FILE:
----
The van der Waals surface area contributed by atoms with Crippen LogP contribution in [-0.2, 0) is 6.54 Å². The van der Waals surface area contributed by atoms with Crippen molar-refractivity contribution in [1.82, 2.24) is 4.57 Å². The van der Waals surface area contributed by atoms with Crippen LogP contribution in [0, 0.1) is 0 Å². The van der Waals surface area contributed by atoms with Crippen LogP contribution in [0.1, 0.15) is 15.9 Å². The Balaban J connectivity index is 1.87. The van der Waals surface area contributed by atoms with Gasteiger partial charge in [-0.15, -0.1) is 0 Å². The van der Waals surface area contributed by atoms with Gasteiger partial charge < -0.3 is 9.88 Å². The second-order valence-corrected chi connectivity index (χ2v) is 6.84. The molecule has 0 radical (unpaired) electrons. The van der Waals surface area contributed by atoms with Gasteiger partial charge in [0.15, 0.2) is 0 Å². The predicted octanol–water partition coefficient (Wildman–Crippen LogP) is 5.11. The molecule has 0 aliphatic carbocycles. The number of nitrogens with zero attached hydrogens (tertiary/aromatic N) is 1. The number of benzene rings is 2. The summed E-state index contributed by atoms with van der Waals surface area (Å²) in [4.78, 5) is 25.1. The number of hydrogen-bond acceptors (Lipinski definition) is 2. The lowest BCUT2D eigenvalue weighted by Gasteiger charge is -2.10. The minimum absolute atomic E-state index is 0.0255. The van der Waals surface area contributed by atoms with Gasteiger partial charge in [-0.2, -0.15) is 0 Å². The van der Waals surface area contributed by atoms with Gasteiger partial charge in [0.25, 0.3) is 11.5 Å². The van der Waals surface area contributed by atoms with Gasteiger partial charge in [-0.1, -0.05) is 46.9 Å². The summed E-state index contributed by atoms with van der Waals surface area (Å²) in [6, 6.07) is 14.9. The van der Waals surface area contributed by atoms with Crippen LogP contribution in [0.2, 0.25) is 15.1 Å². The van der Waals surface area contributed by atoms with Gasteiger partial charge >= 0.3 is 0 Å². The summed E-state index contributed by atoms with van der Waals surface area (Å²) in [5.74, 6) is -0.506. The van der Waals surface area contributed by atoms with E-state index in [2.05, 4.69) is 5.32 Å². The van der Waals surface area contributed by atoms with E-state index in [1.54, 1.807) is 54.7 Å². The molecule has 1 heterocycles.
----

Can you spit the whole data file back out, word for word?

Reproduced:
The van der Waals surface area contributed by atoms with Crippen LogP contribution in [-0.2, 0) is 6.54 Å². The van der Waals surface area contributed by atoms with Crippen molar-refractivity contribution in [1.82, 2.24) is 4.57 Å². The van der Waals surface area contributed by atoms with Crippen LogP contribution in [0, 0.1) is 0 Å². The van der Waals surface area contributed by atoms with Crippen LogP contribution in [0.1, 0.15) is 15.9 Å². The Balaban J connectivity index is 1.87. The van der Waals surface area contributed by atoms with Gasteiger partial charge in [-0.15, -0.1) is 0 Å². The van der Waals surface area contributed by atoms with Gasteiger partial charge < -0.3 is 9.88 Å². The second-order valence-corrected chi connectivity index (χ2v) is 6.84. The molecule has 0 radical (unpaired) electrons. The van der Waals surface area contributed by atoms with Gasteiger partial charge in [0.15, 0.2) is 0 Å². The predicted octanol–water partition coefficient (Wildman–Crippen LogP) is 5.11. The molecule has 0 aliphatic carbocycles. The number of nitrogens with zero attached hydrogens (tertiary/aromatic N) is 1. The number of benzene rings is 2. The summed E-state index contributed by atoms with van der Waals surface area (Å²) in [4.78, 5) is 25.1. The number of hydrogen-bond acceptors (Lipinski definition) is 2. The lowest BCUT2D eigenvalue weighted by Gasteiger charge is -2.10. The minimum absolute atomic E-state index is 0.0255. The van der Waals surface area contributed by atoms with Gasteiger partial charge in [-0.2, -0.15) is 0 Å². The van der Waals surface area contributed by atoms with Gasteiger partial charge in [0.25, 0.3) is 11.5 Å². The van der Waals surface area contributed by atoms with Gasteiger partial charge in [-0.1, -0.05) is 46.9 Å². The summed E-state index contributed by atoms with van der Waals surface area (Å²) in [6, 6.07) is 14.9. The van der Waals surface area contributed by atoms with Crippen LogP contribution in [0.2, 0.25) is 15.1 Å². The van der Waals surface area contributed by atoms with Gasteiger partial charge >= 0.3 is 0 Å². The summed E-state index contributed by atoms with van der Waals surface area (Å²) in [5.74, 6) is -0.506. The van der Waals surface area contributed by atoms with E-state index in [2.05, 4.69) is 5.32 Å². The van der Waals surface area contributed by atoms with E-state index in [1.54, 1.807) is 54.7 Å². The molecule has 1 heterocycles.